Searching \ for '[EE]: Equipping Hardware Lab' in subject line. ()
Make payments with PayPal - it's fast, free and secure! Help us get a faster server
FAQ page: www.piclist.com/techref/index.htm?key=equipping+hardware
Search entire site for: 'Equipping Hardware Lab'.

Exact match. Not showing close matches.
PICList Thread
'[EE]: Equipping Hardware Lab'
2000\09\14@223743 by Bob Ammerman

picon face
I have been developing software, embedded and otherwise, for the last 25
years. I have often tinkered with hardware (in fact I went to college as an
EE), but have only gotten paid for doing so a few times.

I am trying to build up a moderately complete hardware lab, at modest cost
(<= $1000 total, I hope). I intend to focus on digital systems (up to maybe
40Mhz) , with some low-frequency (ie: less than RF) analog tossed in for
flavoring.

I'm hoping you Piclisters can tell me what I need to round out my lab.

So far (largely thanks to eBay) I've got (or am awaiting shipment of) the
following:

A couple of DMMs.

A Tek 465 dual trace 100MHz delayed sweep analog scope + 2 good probes.

An HP1600A logic state analyzer.

A couple of logic probes.

A Picstart Plus.

An EPROM burner.

A UV eraser.

A frequency counter.

A triple output bench supply.

A large 'protoboard'.

A modest collection of discretes, transistors, diodes, SSI LS TTL, etc. Some
of this stuff I've had for 20+ years!


Thanks in advance,

Bob Ammerman
RAm Systems
(contract development of high performance, high function, low-level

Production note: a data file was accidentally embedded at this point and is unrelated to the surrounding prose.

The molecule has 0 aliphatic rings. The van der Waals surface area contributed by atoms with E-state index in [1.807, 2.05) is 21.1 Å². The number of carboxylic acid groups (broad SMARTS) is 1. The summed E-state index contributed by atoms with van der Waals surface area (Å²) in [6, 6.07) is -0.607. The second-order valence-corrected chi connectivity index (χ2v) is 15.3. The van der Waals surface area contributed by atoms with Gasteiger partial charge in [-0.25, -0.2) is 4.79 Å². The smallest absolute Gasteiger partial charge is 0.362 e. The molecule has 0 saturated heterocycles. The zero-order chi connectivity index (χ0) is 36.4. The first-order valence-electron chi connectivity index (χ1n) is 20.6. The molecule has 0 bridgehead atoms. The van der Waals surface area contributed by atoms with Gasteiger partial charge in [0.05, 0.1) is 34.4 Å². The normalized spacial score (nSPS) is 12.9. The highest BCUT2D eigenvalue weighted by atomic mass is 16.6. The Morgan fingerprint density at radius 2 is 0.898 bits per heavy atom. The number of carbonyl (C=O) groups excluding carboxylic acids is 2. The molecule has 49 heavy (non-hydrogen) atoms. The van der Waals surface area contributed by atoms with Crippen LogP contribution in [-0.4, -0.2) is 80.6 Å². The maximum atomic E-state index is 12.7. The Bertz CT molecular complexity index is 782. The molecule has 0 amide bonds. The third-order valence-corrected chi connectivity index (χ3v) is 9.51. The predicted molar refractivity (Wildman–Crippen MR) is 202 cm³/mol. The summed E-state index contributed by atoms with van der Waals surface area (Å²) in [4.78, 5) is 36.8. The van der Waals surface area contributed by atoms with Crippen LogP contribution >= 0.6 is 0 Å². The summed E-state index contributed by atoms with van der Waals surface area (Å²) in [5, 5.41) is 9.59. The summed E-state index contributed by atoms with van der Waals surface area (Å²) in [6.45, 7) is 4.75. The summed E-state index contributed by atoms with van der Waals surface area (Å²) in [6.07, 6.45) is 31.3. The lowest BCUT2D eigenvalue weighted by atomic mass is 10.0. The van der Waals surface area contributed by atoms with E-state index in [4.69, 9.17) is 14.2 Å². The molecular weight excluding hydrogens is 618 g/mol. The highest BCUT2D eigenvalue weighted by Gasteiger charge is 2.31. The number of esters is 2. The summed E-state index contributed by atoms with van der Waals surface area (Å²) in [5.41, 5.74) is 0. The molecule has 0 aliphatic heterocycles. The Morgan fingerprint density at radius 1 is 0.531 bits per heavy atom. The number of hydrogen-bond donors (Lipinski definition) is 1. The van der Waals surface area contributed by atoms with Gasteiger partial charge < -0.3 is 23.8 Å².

software)
(and maybe hardware, soon :-) )

--
http://www.piclist.com hint: PICList Posts must start with ONE topic:
"[PIC]:" PIC only "[EE]:" engineering "[OT]:" off topic "[AD]:" ad's


2000\09\14@231523 by Lance Allen

picon face
On 14 Sep 2000, at 22:28, Bob Ammerman wrote:


> I am trying to build up a moderately complete hardware lab, at modest cost
> (<= $1000 total, I hope). I intend to focus on digital systems (up to maybe
> 40Mhz) , with some low-frequency (ie: less than RF) analog tossed in for
> flavoring.
>
> I'm hoping you Piclisters can tell me what I need to round out my lab.
>
I would knock up a ICD (clone), or ROMZAP..... (or 2).
I would have a reasonable vref for A2D etc , one of those precision
2.5 volt I.Cs (or other handy item) and a few SLA batteries say
some 12 and 6 volt of varying capacity, a battery source can help
eliminate a multitude of noise sources and isolation problems during
development.
I would also recommend a modest function generator.


_____________________________

Lance Allen
Technical Officer
Uni of Auckland
Psych Dept
New Zealand

http://www.psych.auckland.ac.nz

_____________________________

--
http://www.piclist.com hint: PICList Posts must start with ONE topic:
"[PIC]:" PIC only "[EE]:" engineering "[OT]:" off topic "[AD]:" ad's


2000\09\14@231932 by David VanHorn

flavicon
face
If you can get one for <$100, an AC current probe!

The older TEK models are usually in this range. MOST illuminating :)
--
Where's dave? http://www.findu.com/cgi-bin/find.cgi?kc6ete-9

--
http://www.piclist.com hint: PICList Posts must start with ONE topic:
"[PIC]:" PIC only "[EE]:" engineering "[OT]:" off topic "[AD]:" ad's


2000\09\14@231945 by Scott Newell

flavicon
face
>A triple output bench supply.

I like the CV/CC power supplies, with adjustable current limiting.  I
sometimes like to bring prototypes up with a really low current limit, just
in case anything is installed backwards.  A basic 317-type adjustable
regulator circuit can supply way too much current--in that case, the
current limit protects the supply, not the circuit under test!


Metered and fused variacs are always nice to have on hand.


Temperature controlled soldering iron.  I guess the Metcals are nice, but I
make do with a mil-spec Weller WTCPT.  Someday...


Don't forget good hand tools.  I've got some Sandvik Lindstrom cutters and
pliers that are wonderful, and the CK Sensoplus line isn't bad.  The little
Wiha mini-screwdrivers are the first small screwdrivers I found that would
last more than a year or so.  (Funny how all the other manufacturers have